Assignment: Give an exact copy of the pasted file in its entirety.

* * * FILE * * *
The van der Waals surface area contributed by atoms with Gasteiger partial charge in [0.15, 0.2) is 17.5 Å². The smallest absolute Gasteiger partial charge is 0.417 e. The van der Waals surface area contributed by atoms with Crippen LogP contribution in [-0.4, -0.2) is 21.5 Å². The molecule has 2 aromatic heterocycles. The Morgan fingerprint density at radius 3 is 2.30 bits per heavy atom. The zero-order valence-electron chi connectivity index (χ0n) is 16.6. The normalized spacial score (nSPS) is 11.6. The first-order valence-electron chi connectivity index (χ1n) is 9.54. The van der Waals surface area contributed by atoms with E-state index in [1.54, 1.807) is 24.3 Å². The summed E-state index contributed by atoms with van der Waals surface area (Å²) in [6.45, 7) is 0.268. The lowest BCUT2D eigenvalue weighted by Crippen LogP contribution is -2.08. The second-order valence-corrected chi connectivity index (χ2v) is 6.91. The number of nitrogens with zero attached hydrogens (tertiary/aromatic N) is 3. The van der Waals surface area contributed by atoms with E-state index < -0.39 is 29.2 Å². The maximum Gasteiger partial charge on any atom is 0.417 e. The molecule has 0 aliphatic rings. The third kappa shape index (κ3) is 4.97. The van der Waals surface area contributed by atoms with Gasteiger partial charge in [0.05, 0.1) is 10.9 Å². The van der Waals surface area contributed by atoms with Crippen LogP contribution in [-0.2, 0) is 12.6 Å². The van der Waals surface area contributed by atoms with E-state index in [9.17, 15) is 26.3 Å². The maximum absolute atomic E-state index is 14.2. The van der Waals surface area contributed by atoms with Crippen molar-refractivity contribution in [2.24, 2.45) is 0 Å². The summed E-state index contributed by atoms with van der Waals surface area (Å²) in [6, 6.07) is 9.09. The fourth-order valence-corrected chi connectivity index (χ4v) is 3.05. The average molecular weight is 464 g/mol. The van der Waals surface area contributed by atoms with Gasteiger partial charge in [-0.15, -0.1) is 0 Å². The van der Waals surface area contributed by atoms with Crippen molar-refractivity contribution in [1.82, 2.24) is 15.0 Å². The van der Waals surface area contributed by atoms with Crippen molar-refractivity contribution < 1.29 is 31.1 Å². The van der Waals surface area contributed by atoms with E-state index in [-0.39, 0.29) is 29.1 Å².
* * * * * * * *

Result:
The van der Waals surface area contributed by atoms with Gasteiger partial charge in [0.15, 0.2) is 17.5 Å². The smallest absolute Gasteiger partial charge is 0.417 e. The van der Waals surface area contributed by atoms with Crippen LogP contribution in [-0.4, -0.2) is 21.5 Å². The molecule has 2 aromatic heterocycles. The Morgan fingerprint density at radius 3 is 2.30 bits per heavy atom. The zero-order valence-electron chi connectivity index (χ0n) is 16.6. The normalized spacial score (nSPS) is 11.6. The first-order valence-electron chi connectivity index (χ1n) is 9.54. The van der Waals surface area contributed by atoms with E-state index in [1.54, 1.807) is 24.3 Å². The summed E-state index contributed by atoms with van der Waals surface area (Å²) in [6.45, 7) is 0.268. The lowest BCUT2D eigenvalue weighted by Crippen LogP contribution is -2.08. The second-order valence-corrected chi connectivity index (χ2v) is 6.91. The number of nitrogens with zero attached hydrogens (tertiary/aromatic N) is 3. The van der Waals surface area contributed by atoms with E-state index < -0.39 is 29.2 Å². The maximum Gasteiger partial charge on any atom is 0.417 e. The molecule has 0 aliphatic rings. The third kappa shape index (κ3) is 4.97. The van der Waals surface area contributed by atoms with Gasteiger partial charge in [0.05, 0.1) is 10.9 Å². The van der Waals surface area contributed by atoms with Crippen LogP contribution in [-0.2, 0) is 12.6 Å². The van der Waals surface area contributed by atoms with E-state index in [9.17, 15) is 26.3 Å². The maximum absolute atomic E-state index is 14.2. The van der Waals surface area contributed by atoms with Crippen molar-refractivity contribution in [2.24, 2.45) is 0 Å². The summed E-state index contributed by atoms with van der Waals surface area (Å²) in [6, 6.07) is 9.09. The fourth-order valence-corrected chi connectivity index (χ4v) is 3.05. The average molecular weight is 464 g/mol. The van der Waals surface area contributed by atoms with Gasteiger partial charge in [-0.15, -0.1) is 0 Å². The van der Waals surface area contributed by atoms with Crippen molar-refractivity contribution in [1.82, 2.24) is 15.0 Å². The van der Waals surface area contributed by atoms with Crippen molar-refractivity contribution < 1.29 is 31.1 Å². The van der Waals surface area contributed by atoms with E-state index in [-0.39, 0.29) is 29.1 Å².